Forward this issue to a Friend 

Join Our Mailing List Like us on Facebook

Psalm 147


Praise the LORD! For it is good to sing praises to our God; for it is pleasant, and a song of praise is fitting. The LORD builds up Jerusalem; he gathers the outcasts of Israel. He heals the brokenhearted and binds up their wounds. He determines the number of the stars; he gives to all of them their names. Great is our Lord, and abundant in power; his understanding is beyond measure. The LORD lifts up the humble; he casts the wicked to the ground. Sing to the LORD with thanksgiving; make melody to our God on the lyre!


He covers the heavens with clouds; he prepares rain for the earth; he makes grass grow on the hills. He gives to the beasts their food, and to the young ravens that cry. His delight is not in the strength of the horse, nor his pleasure in the legs of a man, but the LORD takes pleasure in those who fear him, in those who hope in his steadfast love.


Praise the LORD, O Jerusalem! Praise your God, O Zion! For he strengthens the bars of your gates; he blesses your children within you. He makes peace in your borders; he fills you with the finest of the wheat. He sends out his command to the earth; his word runs swiftly. He gives snow like wool; he scatters hoarfrost like ashes. He hurls down his crystals of ice like crumbs; who can stand before his cold? He sends out his word, and melts them; he makes his wind blow and the waters flow. He declares his word to Jacob, his statutes and rules to Israel. He has not dealt thus with any other nation; they do not know his rules. Praise the LORD! (ESV)


Jesus Did

Johann Sebastian Bach, Kantor

28 July 2015

Pastors often struggle with the challenge of being kind and loving toward those who hate them and despise their teaching and message. It is easier to avoid them rather than to face their disapproval or outright animosity. We tend to avoid painful experiences. This is just the tendency of fallen human nature. This was not God's tendency. When Adam and Eve fell into enmity against God by disobeying His Word, God still sought them out, pursuing them in the Garden calling them by name. How easy it would have been for God to ignore those rebels and cut them off from His fellowship; a fellowship which they despised and severed. He will not act like us. He will not abandon His creatures. He puts His reputation on the line by seeking and saving those who had become lost.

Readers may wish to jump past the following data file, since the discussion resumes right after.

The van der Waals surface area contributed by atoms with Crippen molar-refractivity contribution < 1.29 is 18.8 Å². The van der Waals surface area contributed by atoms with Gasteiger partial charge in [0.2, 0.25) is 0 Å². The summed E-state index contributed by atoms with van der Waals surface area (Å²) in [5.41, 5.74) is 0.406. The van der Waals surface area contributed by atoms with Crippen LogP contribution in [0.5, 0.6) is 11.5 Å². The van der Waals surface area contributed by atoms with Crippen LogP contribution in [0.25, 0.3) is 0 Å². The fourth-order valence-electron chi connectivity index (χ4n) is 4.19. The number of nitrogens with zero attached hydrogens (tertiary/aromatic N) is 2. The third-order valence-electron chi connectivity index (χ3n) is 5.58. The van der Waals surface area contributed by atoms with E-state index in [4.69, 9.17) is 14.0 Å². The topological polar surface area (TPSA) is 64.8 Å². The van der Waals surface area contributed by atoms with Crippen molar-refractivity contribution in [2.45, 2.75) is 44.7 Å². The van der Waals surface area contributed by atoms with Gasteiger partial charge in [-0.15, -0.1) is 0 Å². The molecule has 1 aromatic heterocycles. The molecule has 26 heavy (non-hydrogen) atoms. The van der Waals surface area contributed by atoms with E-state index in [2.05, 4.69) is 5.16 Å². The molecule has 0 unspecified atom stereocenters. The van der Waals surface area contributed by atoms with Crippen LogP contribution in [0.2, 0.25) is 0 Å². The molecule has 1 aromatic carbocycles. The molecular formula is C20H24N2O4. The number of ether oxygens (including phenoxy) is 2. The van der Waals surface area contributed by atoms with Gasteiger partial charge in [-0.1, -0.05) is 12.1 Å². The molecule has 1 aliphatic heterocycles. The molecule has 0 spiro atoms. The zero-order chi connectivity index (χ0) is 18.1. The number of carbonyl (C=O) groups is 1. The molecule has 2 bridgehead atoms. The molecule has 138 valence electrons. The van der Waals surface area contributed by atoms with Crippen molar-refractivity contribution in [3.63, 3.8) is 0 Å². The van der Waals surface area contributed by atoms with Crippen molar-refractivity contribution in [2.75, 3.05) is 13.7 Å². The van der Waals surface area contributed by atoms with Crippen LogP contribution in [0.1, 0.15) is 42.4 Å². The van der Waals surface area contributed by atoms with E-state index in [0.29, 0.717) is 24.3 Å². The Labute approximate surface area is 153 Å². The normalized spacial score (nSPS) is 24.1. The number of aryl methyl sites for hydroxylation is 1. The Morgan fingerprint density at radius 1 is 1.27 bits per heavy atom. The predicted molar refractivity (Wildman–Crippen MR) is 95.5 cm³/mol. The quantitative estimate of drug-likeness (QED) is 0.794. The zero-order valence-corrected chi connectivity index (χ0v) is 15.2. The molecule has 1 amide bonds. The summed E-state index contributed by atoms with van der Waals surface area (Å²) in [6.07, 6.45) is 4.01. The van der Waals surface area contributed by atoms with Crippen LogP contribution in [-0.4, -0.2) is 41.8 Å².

Christ has not shown aversion to us. He has not despised or avoided our company, although He had every reason to do so. Even when He knew that that company would cause great suffering for Him, cause His death, even death on the cross, He still pursued those who despised and avoided Him. His call to us changes our relationship with those who hate us. We may not despise them any more than our Lord despised us when we hated Him. His relationship with us has been changed that our human relationships might also be changed. We are freed to give honor and regard to those whom the world neither honors nor regards. We cannot bear to despise those who despise us, because our Lord did not.